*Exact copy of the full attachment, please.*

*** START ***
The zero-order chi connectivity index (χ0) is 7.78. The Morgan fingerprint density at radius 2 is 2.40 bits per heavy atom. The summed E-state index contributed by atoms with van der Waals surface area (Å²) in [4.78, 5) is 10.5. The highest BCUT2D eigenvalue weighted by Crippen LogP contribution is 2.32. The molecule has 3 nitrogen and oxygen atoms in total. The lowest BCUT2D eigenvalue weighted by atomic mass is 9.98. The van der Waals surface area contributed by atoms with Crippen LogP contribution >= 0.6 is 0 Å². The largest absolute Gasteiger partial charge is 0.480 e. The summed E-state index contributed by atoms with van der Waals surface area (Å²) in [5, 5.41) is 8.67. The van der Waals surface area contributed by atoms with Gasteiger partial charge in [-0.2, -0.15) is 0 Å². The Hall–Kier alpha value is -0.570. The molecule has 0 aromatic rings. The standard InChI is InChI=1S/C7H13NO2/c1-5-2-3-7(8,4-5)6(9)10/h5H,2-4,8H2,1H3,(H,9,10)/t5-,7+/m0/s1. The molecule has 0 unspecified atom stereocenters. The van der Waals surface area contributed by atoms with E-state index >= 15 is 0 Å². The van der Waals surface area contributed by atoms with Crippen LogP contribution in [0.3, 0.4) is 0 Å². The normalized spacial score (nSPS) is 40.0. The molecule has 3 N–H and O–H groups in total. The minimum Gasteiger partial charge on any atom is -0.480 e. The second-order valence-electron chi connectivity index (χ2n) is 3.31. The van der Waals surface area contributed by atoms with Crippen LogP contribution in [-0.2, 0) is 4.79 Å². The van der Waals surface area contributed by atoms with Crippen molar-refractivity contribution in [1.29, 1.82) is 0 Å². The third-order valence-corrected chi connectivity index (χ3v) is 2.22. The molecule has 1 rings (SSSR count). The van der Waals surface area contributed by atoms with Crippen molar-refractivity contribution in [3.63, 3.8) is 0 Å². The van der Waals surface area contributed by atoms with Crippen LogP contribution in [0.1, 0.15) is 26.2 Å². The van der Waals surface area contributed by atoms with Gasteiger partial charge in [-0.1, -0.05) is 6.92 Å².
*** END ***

The zero-order chi connectivity index (χ0) is 7.78. The Morgan fingerprint density at radius 2 is 2.40 bits per heavy atom. The summed E-state index contributed by atoms with van der Waals surface area (Å²) in [4.78, 5) is 10.5. The highest BCUT2D eigenvalue weighted by Crippen LogP contribution is 2.32. The molecule has 3 nitrogen and oxygen atoms in total. The lowest BCUT2D eigenvalue weighted by atomic mass is 9.98. The van der Waals surface area contributed by atoms with Crippen LogP contribution >= 0.6 is 0 Å². The largest absolute Gasteiger partial charge is 0.480 e. The summed E-state index contributed by atoms with van der Waals surface area (Å²) in [5, 5.41) is 8.67. The van der Waals surface area contributed by atoms with Gasteiger partial charge in [-0.2, -0.15) is 0 Å². The Hall–Kier alpha value is -0.570. The molecule has 0 aromatic rings. The standard InChI is InChI=1S/C7H13NO2/c1-5-2-3-7(8,4-5)6(9)10/h5H,2-4,8H2,1H3,(H,9,10)/t5-,7+/m0/s1. The molecule has 0 unspecified atom stereocenters. The van der Waals surface area contributed by atoms with E-state index >= 15 is 0 Å². The van der Waals surface area contributed by atoms with Crippen LogP contribution in [0.3, 0.4) is 0 Å². The normalized spacial score (nSPS) is 40.0. The molecule has 3 N–H and O–H groups in total. The minimum Gasteiger partial charge on any atom is -0.480 e. The second-order valence-electron chi connectivity index (χ2n) is 3.31. The van der Waals surface area contributed by atoms with Crippen LogP contribution in [-0.2, 0) is 4.79 Å². The van der Waals surface area contributed by atoms with Crippen molar-refractivity contribution in [1.29, 1.82) is 0 Å². The third-order valence-corrected chi connectivity index (χ3v) is 2.22. The molecule has 1 rings (SSSR count). The van der Waals surface area contributed by atoms with Crippen molar-refractivity contribution in [3.63, 3.8) is 0 Å². The van der Waals surface area contributed by atoms with Crippen LogP contribution in [0.1, 0.15) is 26.2 Å². The van der Waals surface area contributed by atoms with Gasteiger partial charge in [-0.1, -0.05) is 6.92 Å².